crewzer wrote: »
OK… I think I see what’s going on here. In short, a 250 A ANL fuse with the right AIC spec should work for you.
The 250 A fuse rating looks OK to me. Assuming full power (1750 W), minimum battery operating voltage (10.0 V), and the low end of Xantrex’ efficiency range spec (85%), the inverter will draw 1750 W / (10 V x 85%) = 206 A from the battery bank. Applying the typical 80% derating factor (or 125% multiplier), the fuse should be rated at 206 A / 80% = 258 A. A fuse rated at 250 A is probably “close enough”.
I suspect that Xantrex’ discussion about CCA specs and fuse AIC is derived from ABYC standards. The basic issue is that the fuse (or circuit breaker) must not only be able to open at its nominal rating, but it must do under extreme current conditions and open wide enough (fuse) or nor suffer internal damage (fuse block or inside of DC breaker) so that the device remains “open”. Blue Seas and Home Power magazine have further discussions on this issue.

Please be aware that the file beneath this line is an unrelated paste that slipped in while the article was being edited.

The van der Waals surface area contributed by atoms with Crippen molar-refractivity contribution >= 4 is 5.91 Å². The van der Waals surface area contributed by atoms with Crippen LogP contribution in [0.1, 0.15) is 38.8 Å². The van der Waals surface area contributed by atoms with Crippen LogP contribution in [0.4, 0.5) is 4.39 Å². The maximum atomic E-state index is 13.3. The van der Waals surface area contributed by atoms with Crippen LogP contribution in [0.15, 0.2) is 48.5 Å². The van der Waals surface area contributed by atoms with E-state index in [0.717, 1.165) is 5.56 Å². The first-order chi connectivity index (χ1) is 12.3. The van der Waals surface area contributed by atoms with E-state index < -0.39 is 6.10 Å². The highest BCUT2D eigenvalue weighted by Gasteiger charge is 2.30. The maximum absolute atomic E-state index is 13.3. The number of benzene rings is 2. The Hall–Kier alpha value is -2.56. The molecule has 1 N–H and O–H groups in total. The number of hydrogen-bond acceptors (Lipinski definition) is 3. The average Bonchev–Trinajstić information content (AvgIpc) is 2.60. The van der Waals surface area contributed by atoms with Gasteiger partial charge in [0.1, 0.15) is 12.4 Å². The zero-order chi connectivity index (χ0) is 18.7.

So, what’s your proposed battery bank’s CCA? I agree that such specs for golf cart batteries appear to be impossible to find. But, we might be able to develop a reasonable cross-reference.
Specifically, the Trojan SCS200 deep cycle battery is rated for 12 V x 115 Ah. Its CCA spec is 620. A pair of these batteries wired in parallel would be rated at 12 V x 230 Ah, with a combined CCA spec of 1240.
A series-pair of Trojan T-105’s are rated for 12 V x 225 Ah – pretty close to the parallel-pair of SCS 200’s described above. So, let’s assume the series-pair of T-105’s would also have a CCA spec of ~1240. Continuing on with this model, a series-parallel combination of four T-105’s (12 V x 450 Ah) might have a CCA spec of ~2480.
The ABYC table in Xantrex’ manual indicates that a fuse (and fuse block) rated at 5000 AIC is required for a battery bank of this specification. Blue Seas’ ANL fuses and fuse block are rated at 6000 AIC, so they should do the trick for you.
Finally, Nigel’s recommendation to use heavy cable is well founded. The manual recommends 1 AWG cable for runs up to five feet, which is pretty short. 2/0 would probably be a better choice, and the Blue Seas fuse block can handle cable and lugs of that size.
Jim / crewzer
wildbill wrote: »
opinions on comparing anl type fuses to class t type fuses for a 3000w inverter with peak @ 5000w